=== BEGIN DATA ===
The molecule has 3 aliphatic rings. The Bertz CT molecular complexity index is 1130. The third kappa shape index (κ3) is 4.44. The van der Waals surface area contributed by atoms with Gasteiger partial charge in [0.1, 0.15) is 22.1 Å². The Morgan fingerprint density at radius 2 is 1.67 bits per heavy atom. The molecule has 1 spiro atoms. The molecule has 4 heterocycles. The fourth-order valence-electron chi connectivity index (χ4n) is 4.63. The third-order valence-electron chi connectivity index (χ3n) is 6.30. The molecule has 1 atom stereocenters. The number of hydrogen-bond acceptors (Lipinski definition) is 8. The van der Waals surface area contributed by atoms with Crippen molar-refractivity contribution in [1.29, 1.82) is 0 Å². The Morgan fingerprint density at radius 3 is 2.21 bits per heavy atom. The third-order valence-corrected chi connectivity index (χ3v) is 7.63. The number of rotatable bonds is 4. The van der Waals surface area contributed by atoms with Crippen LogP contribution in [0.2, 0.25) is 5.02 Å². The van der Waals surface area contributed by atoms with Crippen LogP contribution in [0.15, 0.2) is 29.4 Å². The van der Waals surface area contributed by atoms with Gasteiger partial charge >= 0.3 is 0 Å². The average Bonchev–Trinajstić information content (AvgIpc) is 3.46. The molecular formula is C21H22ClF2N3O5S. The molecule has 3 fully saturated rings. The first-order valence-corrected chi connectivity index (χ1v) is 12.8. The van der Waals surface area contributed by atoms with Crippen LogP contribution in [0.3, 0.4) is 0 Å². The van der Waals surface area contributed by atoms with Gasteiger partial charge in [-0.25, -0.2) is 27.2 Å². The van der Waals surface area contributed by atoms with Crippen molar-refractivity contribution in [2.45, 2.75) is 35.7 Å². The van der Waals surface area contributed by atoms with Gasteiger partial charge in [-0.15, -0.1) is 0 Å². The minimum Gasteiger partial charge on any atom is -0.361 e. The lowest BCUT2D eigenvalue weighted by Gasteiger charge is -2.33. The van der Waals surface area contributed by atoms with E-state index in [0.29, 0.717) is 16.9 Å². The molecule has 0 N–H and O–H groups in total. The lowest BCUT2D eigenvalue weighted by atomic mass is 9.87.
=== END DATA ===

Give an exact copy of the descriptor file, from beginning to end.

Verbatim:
The molecule has 3 aliphatic rings. The Bertz CT molecular complexity index is 1130. The third kappa shape index (κ3) is 4.44. The van der Waals surface area contributed by atoms with Gasteiger partial charge in [0.1, 0.15) is 22.1 Å². The Morgan fingerprint density at radius 2 is 1.67 bits per heavy atom. The molecule has 1 spiro atoms. The molecule has 4 heterocycles. The fourth-order valence-electron chi connectivity index (χ4n) is 4.63. The third-order valence-electron chi connectivity index (χ3n) is 6.30. The molecule has 1 atom stereocenters. The number of hydrogen-bond acceptors (Lipinski definition) is 8. The van der Waals surface area contributed by atoms with Crippen molar-refractivity contribution in [1.29, 1.82) is 0 Å². The Morgan fingerprint density at radius 3 is 2.21 bits per heavy atom. The third-order valence-corrected chi connectivity index (χ3v) is 7.63. The number of rotatable bonds is 4. The van der Waals surface area contributed by atoms with Crippen LogP contribution in [0.2, 0.25) is 5.02 Å². The van der Waals surface area contributed by atoms with Crippen LogP contribution in [0.15, 0.2) is 29.4 Å². The van der Waals surface area contributed by atoms with Gasteiger partial charge >= 0.3 is 0 Å². The average Bonchev–Trinajstić information content (AvgIpc) is 3.46. The molecular formula is C21H22ClF2N3O5S. The molecule has 3 fully saturated rings. The first-order valence-corrected chi connectivity index (χ1v) is 12.8. The van der Waals surface area contributed by atoms with Crippen LogP contribution in [0.3, 0.4) is 0 Å². The van der Waals surface area contributed by atoms with Gasteiger partial charge in [-0.25, -0.2) is 27.2 Å². The van der Waals surface area contributed by atoms with Crippen molar-refractivity contribution in [2.45, 2.75) is 35.7 Å². The van der Waals surface area contributed by atoms with Gasteiger partial charge in [-0.15, -0.1) is 0 Å². The minimum Gasteiger partial charge on any atom is -0.361 e. The lowest BCUT2D eigenvalue weighted by Gasteiger charge is -2.33. The van der Waals surface area contributed by atoms with E-state index in [0.29, 0.717) is 16.9 Å². The molecule has 0 N–H and O–H groups in total. The lowest BCUT2D eigenvalue weighted by atomic mass is 9.87.